A 'wonder pill?': Photo: GETTY IMAGES via Telegraph.co.uk A New Jersey doctor, sociologist, and professor of comparative health policy at the University of Medicine and Dentistry and Princeton University, presented a paper to the American Sociological Association (ASA) yesterday, in which he claimed that pharmaceutical companies had created a 'market for lemons' where they know far more of the truth about their pharmaceuticals than their buyers.
Almost as if it were a conspiracy by Big Pharma, Prof. Donald Light said the pharmaceutical market was the "most dangerous market for lemons in modern society." He said that when the toxic side effects of most drugs were taken into account, plus their misuse, they can become "a significant cause of death," rather than helping patients.
He raised the issue of the popular statins, the cholesterol-lowering drugs that he says are sold as "wonder drugs" to prevent heart attacks, despite the evidence that they could do more harm than good. Light said "Sometimes drug companies hide or downplay information about
serious side-effects of new drugs and overstate the drugs' benefits. Then, they spend two to three times more on marketing than on research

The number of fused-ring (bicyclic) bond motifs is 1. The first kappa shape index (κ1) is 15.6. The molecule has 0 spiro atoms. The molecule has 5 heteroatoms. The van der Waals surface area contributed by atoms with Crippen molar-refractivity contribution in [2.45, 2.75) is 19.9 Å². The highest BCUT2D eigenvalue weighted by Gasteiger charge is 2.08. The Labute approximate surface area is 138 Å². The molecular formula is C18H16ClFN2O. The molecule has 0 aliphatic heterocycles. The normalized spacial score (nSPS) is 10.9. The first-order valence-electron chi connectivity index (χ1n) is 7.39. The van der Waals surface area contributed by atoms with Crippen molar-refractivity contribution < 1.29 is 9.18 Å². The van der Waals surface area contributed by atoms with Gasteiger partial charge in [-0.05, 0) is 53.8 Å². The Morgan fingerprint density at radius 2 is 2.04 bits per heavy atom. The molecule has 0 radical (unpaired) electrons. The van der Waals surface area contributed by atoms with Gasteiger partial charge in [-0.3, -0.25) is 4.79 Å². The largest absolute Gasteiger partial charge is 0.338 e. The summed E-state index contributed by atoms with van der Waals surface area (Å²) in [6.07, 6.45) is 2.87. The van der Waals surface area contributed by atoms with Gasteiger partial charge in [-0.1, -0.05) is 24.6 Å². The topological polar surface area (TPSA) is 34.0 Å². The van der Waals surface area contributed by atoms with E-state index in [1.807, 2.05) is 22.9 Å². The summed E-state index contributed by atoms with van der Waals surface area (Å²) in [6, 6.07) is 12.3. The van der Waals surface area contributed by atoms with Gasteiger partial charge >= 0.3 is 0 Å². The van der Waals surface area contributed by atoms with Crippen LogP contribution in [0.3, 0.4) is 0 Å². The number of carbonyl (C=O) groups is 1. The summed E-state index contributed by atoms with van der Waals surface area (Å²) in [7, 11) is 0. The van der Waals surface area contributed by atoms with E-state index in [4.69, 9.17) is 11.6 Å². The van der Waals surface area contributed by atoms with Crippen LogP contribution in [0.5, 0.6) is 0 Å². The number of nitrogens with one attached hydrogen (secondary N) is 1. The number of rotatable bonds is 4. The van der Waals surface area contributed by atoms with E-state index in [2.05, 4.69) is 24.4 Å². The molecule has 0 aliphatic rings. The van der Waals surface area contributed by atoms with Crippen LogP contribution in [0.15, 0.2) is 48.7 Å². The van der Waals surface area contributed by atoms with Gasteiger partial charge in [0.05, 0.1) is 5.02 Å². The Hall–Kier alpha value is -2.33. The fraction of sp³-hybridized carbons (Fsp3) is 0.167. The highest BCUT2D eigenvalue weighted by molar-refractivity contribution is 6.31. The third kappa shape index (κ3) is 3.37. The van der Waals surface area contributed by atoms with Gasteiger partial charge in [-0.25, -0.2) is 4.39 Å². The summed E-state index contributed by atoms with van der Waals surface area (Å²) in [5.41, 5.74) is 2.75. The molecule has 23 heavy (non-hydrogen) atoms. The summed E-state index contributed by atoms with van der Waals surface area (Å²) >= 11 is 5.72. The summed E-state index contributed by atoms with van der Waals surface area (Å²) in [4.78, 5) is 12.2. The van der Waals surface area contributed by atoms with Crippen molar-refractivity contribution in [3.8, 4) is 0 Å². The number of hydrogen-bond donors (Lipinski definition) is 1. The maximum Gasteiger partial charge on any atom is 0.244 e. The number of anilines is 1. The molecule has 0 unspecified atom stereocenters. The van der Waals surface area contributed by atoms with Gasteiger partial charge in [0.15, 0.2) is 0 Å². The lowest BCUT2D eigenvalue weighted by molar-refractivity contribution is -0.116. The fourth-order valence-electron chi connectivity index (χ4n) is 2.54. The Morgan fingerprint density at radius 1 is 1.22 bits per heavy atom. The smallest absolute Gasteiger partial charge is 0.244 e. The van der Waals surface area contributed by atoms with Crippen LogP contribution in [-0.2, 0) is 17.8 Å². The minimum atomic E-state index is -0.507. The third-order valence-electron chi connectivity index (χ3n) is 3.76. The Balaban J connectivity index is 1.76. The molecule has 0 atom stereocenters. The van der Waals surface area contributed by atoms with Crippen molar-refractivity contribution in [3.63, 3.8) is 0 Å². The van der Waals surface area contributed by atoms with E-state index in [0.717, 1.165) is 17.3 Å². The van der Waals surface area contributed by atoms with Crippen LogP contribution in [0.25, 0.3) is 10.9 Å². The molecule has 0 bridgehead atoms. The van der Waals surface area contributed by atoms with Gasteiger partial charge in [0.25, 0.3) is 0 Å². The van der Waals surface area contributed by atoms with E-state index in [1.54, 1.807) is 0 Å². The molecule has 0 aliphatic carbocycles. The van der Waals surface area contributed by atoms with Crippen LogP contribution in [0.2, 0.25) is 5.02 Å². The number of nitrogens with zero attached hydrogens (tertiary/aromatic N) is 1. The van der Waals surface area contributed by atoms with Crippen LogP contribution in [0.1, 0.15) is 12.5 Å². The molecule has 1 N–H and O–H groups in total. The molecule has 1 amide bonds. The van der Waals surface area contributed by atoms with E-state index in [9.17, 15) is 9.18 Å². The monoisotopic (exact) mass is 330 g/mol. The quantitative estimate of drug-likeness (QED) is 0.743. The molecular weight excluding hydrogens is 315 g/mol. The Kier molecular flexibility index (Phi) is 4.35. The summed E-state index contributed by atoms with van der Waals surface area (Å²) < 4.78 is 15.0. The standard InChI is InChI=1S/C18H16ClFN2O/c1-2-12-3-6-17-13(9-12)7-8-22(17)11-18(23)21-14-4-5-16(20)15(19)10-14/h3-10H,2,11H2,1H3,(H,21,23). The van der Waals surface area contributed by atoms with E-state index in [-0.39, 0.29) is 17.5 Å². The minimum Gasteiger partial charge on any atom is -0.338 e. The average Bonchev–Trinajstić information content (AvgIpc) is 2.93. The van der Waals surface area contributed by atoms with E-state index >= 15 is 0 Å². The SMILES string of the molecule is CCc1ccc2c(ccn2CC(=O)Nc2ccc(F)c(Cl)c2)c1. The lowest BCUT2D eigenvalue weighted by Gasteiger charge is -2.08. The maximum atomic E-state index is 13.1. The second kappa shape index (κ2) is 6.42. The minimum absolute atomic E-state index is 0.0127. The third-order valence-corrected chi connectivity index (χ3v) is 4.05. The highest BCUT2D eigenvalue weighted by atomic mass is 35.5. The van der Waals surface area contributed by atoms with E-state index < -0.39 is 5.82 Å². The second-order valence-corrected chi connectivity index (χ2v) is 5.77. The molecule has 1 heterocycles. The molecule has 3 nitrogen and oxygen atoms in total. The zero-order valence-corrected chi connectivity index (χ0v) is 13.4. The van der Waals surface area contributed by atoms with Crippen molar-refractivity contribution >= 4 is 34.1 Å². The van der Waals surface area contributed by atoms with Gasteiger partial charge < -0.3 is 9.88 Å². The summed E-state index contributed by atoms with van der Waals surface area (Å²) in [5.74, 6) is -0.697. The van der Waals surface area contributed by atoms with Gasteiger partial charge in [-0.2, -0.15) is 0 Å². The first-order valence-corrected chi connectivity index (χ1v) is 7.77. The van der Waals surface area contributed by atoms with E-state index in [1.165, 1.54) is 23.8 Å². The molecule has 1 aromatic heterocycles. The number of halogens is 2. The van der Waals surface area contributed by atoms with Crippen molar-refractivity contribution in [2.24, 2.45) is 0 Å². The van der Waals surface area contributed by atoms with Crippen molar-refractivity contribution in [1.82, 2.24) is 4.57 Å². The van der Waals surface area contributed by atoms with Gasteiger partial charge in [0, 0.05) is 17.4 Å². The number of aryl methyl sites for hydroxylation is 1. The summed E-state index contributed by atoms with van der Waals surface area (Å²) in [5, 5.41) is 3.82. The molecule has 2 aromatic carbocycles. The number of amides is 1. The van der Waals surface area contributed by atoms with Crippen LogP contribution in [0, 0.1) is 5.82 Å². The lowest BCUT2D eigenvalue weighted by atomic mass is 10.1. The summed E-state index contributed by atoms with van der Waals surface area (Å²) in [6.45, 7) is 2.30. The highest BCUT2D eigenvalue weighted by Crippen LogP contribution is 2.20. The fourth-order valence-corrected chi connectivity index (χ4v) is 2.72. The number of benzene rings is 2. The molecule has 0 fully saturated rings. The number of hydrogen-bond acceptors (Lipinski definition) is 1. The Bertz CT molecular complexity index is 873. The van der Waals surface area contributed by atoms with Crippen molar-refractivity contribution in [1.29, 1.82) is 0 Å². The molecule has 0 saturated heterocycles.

to persuade doctors to prescribe these new drugs."
"Doctors may get misleading information and then misinform patients about
the risks of a new drug. It's really a two-tier market for lemons."
Dr. Light cited two major trials of statin drugs that found very little evidence that they reduce the risk of heart disease and another 'meta-analysis' that found that statins did not reduce death from any cause.
How do drugs get approved? The professor targeted the drug companies again, saying that they swamped the drug regulators with loads of "incomplete, partial, substandard clinical trial" data. Prof. Light elaborates on his findings in the book The Risk of Prescription Drugs.